Combining physicochemical and evolutionary information for protein contact prediction.

Schneider M, Brock O - PLoS ONE (2014)

Alignment depth composition of the CASP9-10_hard, EPC-map_test, D329 and SVMCON_test data sets.Proteins are grouped into bins based on their number of sequences in the alignment. Colors correspond to a particular bin, from dark blue (few sequences) to red (many sequences). Data sets are sorted from difficult (CASP9-10_hard) to easy (SVMCON_test). The last panel shows the pooled results.
© Copyright Policy
Related In: Results  -  Collection

License
Show All Figures
getmorefigures.php?uid=PMC4206277&req=5

pone-0108438-g005: Alignment depth composition of the CASP9-10_hard, EPC-map_test, D329 and SVMCON_test data sets.Proteins are grouped into bins based on their number of sequences in the alignment. Colors correspond to a particular bin, from dark blue (few sequences) to red (many sequences). Data sets are sorted from difficult (CASP9-10_hard) to easy (SVMCON_test). The last panel shows the pooled results.
Mentions: We structure our further discussion of prediction performance based on data set difficulty, as judged by the distribution of available sequences in the MSA, i.e. alignment depths (Figure 5). For the most difficult data set, CASP9-10_hard, EPC-map (mean accuracy 0.322) improves the mean prediction accuracy by 9.7% over the next best method (see Figure 4). Interestingly, neither the best structure-based method (Counting) nor the best method that uses evolutionary information (GREMLIN) delivers good results for this data set (mean accuracies of 0.173 and 0.193, respectively). However, the combination approach taken by EPC-map unlocks the potential of both, evolutionary and physicochemical information methods.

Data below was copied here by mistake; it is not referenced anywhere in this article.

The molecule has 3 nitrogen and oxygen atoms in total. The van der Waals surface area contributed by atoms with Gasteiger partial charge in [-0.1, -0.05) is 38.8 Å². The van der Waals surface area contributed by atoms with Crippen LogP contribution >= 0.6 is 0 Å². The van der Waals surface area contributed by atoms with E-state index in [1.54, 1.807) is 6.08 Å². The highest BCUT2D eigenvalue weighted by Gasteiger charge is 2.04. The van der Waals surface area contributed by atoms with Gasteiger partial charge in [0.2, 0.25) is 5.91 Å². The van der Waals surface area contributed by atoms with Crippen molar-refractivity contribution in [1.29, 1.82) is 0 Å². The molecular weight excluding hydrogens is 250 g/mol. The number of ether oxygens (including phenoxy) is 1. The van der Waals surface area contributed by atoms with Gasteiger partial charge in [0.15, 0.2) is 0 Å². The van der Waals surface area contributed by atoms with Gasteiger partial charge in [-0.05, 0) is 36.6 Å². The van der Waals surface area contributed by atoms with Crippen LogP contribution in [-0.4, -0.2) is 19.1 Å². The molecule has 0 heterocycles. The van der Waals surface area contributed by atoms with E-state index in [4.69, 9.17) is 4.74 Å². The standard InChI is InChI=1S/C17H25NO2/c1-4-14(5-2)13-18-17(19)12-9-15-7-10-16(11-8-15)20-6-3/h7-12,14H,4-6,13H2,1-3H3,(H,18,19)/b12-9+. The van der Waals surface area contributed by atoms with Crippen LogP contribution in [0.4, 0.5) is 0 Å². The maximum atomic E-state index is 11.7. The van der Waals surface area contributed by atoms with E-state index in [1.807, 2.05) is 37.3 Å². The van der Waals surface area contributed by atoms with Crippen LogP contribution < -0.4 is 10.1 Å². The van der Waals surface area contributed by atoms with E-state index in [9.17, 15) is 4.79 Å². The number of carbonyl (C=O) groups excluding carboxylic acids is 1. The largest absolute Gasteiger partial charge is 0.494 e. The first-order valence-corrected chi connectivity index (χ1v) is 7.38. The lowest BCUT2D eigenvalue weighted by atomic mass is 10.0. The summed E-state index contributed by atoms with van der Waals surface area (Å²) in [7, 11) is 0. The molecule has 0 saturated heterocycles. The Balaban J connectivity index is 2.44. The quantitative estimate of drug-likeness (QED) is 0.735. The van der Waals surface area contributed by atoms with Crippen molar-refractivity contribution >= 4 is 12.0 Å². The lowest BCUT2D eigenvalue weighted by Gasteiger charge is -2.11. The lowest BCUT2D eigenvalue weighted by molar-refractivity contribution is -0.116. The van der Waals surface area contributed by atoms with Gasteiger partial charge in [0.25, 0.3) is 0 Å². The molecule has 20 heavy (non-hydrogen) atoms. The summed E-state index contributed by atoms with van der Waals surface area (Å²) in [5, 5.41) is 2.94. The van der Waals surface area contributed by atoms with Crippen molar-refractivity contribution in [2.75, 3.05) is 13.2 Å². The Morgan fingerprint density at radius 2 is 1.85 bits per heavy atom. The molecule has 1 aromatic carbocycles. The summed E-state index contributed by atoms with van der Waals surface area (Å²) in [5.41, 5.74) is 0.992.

Bottom Line: The resulting contact predictions are highly accurate.As a result of combining two sources of information--evolutionary and physicochemical--we maintain prediction accuracy even when only few sequence homologs are present.We show that the predicted contacts help to improve ab initio structure prediction.

View Article: PubMed Central - PubMed

Affiliation: Robotics and Biology Laboratory, Department of Electrical Engineering and Computer Science, Technische Universit├Ąt Berlin, Berlin, Germany.

ABSTRACT
We introduce a novel contact prediction method that achieves high prediction accuracy by combining evolutionary and physicochemical information about native contacts. We obtain evolutionary information from multiple-sequence alignments and physicochemical information from predicted ab initio protein structures. These structures represent low-energy states in an energy landscape and thus capture the physicochemical information encoded in the energy function. Such low-energy structures are likely to contain native contacts, even if their overall fold is not native. To differentiate native from non-native contacts in those structures, we develop a graph-based representation of the structural context of contacts. We then use this representation to train an support vector machine classifier to identify most likely native contacts in otherwise non-native structures. The resulting contact predictions are highly accurate. As a result of combining two sources of information--evolutionary and physicochemical--we maintain prediction accuracy even when only few sequence homologs are present. We show that the predicted contacts help to improve ab initio structure prediction. A web service is available at http://compbio.robotics.tu-berlin.de/epc-map/.

Show MeSH